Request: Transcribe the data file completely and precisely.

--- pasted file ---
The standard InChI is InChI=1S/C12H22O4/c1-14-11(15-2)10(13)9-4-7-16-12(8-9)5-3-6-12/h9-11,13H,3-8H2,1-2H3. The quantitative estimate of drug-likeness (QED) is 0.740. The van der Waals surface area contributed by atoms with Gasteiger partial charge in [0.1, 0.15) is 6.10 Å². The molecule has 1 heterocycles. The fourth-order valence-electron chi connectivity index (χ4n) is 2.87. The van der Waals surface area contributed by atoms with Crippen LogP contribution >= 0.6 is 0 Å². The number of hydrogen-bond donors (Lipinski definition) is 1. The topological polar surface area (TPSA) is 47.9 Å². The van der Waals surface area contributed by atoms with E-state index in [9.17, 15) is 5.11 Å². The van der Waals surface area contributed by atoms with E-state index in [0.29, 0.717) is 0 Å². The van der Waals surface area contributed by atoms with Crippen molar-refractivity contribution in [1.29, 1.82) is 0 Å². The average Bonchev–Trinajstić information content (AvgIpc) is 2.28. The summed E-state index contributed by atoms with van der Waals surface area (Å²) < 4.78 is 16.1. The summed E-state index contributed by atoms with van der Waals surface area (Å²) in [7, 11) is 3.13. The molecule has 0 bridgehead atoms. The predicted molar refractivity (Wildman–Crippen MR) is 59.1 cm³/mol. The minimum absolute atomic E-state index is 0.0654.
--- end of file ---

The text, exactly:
The standard InChI is InChI=1S/C12H22O4/c1-14-11(15-2)10(13)9-4-7-16-12(8-9)5-3-6-12/h9-11,13H,3-8H2,1-2H3. The quantitative estimate of drug-likeness (QED) is 0.740. The van der Waals surface area contributed by atoms with Gasteiger partial charge in [0.1, 0.15) is 6.10 Å². The molecule has 1 heterocycles. The fourth-order valence-electron chi connectivity index (χ4n) is 2.87. The van der Waals surface area contributed by atoms with Crippen LogP contribution >= 0.6 is 0 Å². The number of hydrogen-bond donors (Lipinski definition) is 1. The topological polar surface area (TPSA) is 47.9 Å². The van der Waals surface area contributed by atoms with E-state index in [9.17, 15) is 5.11 Å². The van der Waals surface area contributed by atoms with E-state index in [0.29, 0.717) is 0 Å². The van der Waals surface area contributed by atoms with Crippen molar-refractivity contribution in [1.29, 1.82) is 0 Å². The average Bonchev–Trinajstić information content (AvgIpc) is 2.28. The summed E-state index contributed by atoms with van der Waals surface area (Å²) < 4.78 is 16.1. The summed E-state index contributed by atoms with van der Waals surface area (Å²) in [7, 11) is 3.13. The molecule has 0 bridgehead atoms. The predicted molar refractivity (Wildman–Crippen MR) is 59.1 cm³/mol. The minimum absolute atomic E-state index is 0.0654.